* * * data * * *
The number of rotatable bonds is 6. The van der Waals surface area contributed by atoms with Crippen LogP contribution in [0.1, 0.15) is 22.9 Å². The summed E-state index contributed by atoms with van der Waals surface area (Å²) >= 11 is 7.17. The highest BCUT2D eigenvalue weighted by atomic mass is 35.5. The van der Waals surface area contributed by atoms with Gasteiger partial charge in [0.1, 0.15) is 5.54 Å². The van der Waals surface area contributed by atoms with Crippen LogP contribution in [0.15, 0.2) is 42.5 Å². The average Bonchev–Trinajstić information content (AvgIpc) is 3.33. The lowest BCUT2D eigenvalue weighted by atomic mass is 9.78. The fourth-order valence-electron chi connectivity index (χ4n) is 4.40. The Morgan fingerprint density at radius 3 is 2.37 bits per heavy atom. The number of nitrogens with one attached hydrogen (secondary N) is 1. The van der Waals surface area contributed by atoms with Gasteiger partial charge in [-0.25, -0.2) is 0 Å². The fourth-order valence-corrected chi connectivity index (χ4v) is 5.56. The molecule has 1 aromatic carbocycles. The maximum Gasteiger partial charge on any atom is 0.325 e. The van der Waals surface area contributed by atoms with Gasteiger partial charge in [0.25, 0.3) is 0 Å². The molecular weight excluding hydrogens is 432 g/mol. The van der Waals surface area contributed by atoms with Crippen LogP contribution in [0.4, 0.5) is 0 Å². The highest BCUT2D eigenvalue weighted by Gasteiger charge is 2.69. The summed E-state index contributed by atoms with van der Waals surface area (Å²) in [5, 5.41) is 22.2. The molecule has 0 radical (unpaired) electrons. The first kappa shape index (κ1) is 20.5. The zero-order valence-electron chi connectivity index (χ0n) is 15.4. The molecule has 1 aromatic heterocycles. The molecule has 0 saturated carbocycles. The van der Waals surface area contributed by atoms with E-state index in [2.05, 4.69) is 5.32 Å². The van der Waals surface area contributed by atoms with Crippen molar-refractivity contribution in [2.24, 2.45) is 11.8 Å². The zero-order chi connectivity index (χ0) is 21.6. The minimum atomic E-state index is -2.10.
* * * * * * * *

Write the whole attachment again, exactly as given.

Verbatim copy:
The number of rotatable bonds is 6. The van der Waals surface area contributed by atoms with Crippen LogP contribution in [0.1, 0.15) is 22.9 Å². The summed E-state index contributed by atoms with van der Waals surface area (Å²) >= 11 is 7.17. The highest BCUT2D eigenvalue weighted by atomic mass is 35.5. The van der Waals surface area contributed by atoms with Gasteiger partial charge in [0.1, 0.15) is 5.54 Å². The van der Waals surface area contributed by atoms with Crippen LogP contribution in [0.15, 0.2) is 42.5 Å². The average Bonchev–Trinajstić information content (AvgIpc) is 3.33. The lowest BCUT2D eigenvalue weighted by atomic mass is 9.78. The fourth-order valence-electron chi connectivity index (χ4n) is 4.40. The Morgan fingerprint density at radius 3 is 2.37 bits per heavy atom. The number of nitrogens with one attached hydrogen (secondary N) is 1. The van der Waals surface area contributed by atoms with Gasteiger partial charge in [-0.25, -0.2) is 0 Å². The fourth-order valence-corrected chi connectivity index (χ4v) is 5.56. The molecule has 1 aromatic carbocycles. The maximum Gasteiger partial charge on any atom is 0.325 e. The van der Waals surface area contributed by atoms with Gasteiger partial charge in [0.25, 0.3) is 0 Å². The molecular weight excluding hydrogens is 432 g/mol. The van der Waals surface area contributed by atoms with Crippen LogP contribution in [0.4, 0.5) is 0 Å². The highest BCUT2D eigenvalue weighted by Gasteiger charge is 2.69. The summed E-state index contributed by atoms with van der Waals surface area (Å²) in [5, 5.41) is 22.2. The molecule has 0 radical (unpaired) electrons. The first kappa shape index (κ1) is 20.5. The zero-order valence-electron chi connectivity index (χ0n) is 15.4. The molecule has 1 aromatic heterocycles. The molecule has 0 saturated carbocycles. The van der Waals surface area contributed by atoms with E-state index in [2.05, 4.69) is 5.32 Å². The van der Waals surface area contributed by atoms with Crippen molar-refractivity contribution in [2.24, 2.45) is 11.8 Å². The zero-order chi connectivity index (χ0) is 21.6. The minimum atomic E-state index is -2.10.